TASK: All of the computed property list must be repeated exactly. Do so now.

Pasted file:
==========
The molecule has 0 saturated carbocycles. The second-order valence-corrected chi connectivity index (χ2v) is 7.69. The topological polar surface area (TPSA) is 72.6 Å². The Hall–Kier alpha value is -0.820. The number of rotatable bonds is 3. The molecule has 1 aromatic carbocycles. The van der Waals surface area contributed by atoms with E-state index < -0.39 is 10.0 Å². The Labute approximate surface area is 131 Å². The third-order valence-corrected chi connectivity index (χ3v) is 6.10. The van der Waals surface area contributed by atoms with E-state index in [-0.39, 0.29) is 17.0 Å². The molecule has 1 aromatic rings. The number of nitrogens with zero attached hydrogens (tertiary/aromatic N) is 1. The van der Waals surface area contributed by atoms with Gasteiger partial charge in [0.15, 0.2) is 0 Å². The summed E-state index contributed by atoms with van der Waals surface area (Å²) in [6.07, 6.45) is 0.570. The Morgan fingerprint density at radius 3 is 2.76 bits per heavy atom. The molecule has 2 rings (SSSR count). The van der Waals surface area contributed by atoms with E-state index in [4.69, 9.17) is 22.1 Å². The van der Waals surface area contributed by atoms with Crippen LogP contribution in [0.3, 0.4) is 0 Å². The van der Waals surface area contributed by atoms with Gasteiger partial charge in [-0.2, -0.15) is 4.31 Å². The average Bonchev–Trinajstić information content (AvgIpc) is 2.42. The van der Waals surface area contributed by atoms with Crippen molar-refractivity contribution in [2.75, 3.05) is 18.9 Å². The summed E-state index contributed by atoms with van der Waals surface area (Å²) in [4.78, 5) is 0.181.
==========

The molecule has 0 saturated carbocycles. The second-order valence-corrected chi connectivity index (χ2v) is 7.69. The topological polar surface area (TPSA) is 72.6 Å². The Hall–Kier alpha value is -0.820. The number of rotatable bonds is 3. The molecule has 1 aromatic carbocycles. The van der Waals surface area contributed by atoms with E-state index < -0.39 is 10.0 Å². The Labute approximate surface area is 131 Å². The third-order valence-corrected chi connectivity index (χ3v) is 6.10. The van der Waals surface area contributed by atoms with E-state index in [-0.39, 0.29) is 17.0 Å². The molecule has 1 aromatic rings. The number of nitrogens with zero attached hydrogens (tertiary/aromatic N) is 1. The van der Waals surface area contributed by atoms with Gasteiger partial charge in [0.15, 0.2) is 0 Å². The summed E-state index contributed by atoms with van der Waals surface area (Å²) in [6.07, 6.45) is 0.570. The Morgan fingerprint density at radius 3 is 2.76 bits per heavy atom. The molecule has 2 rings (SSSR count). The van der Waals surface area contributed by atoms with E-state index in [4.69, 9.17) is 22.1 Å². The van der Waals surface area contributed by atoms with Crippen LogP contribution in [0.3, 0.4) is 0 Å². The van der Waals surface area contributed by atoms with Gasteiger partial charge in [-0.2, -0.15) is 4.31 Å². The average Bonchev–Trinajstić information content (AvgIpc) is 2.42. The van der Waals surface area contributed by atoms with Crippen molar-refractivity contribution in [2.75, 3.05) is 18.9 Å². The summed E-state index contributed by atoms with van der Waals surface area (Å²) in [4.78, 5) is 0.181.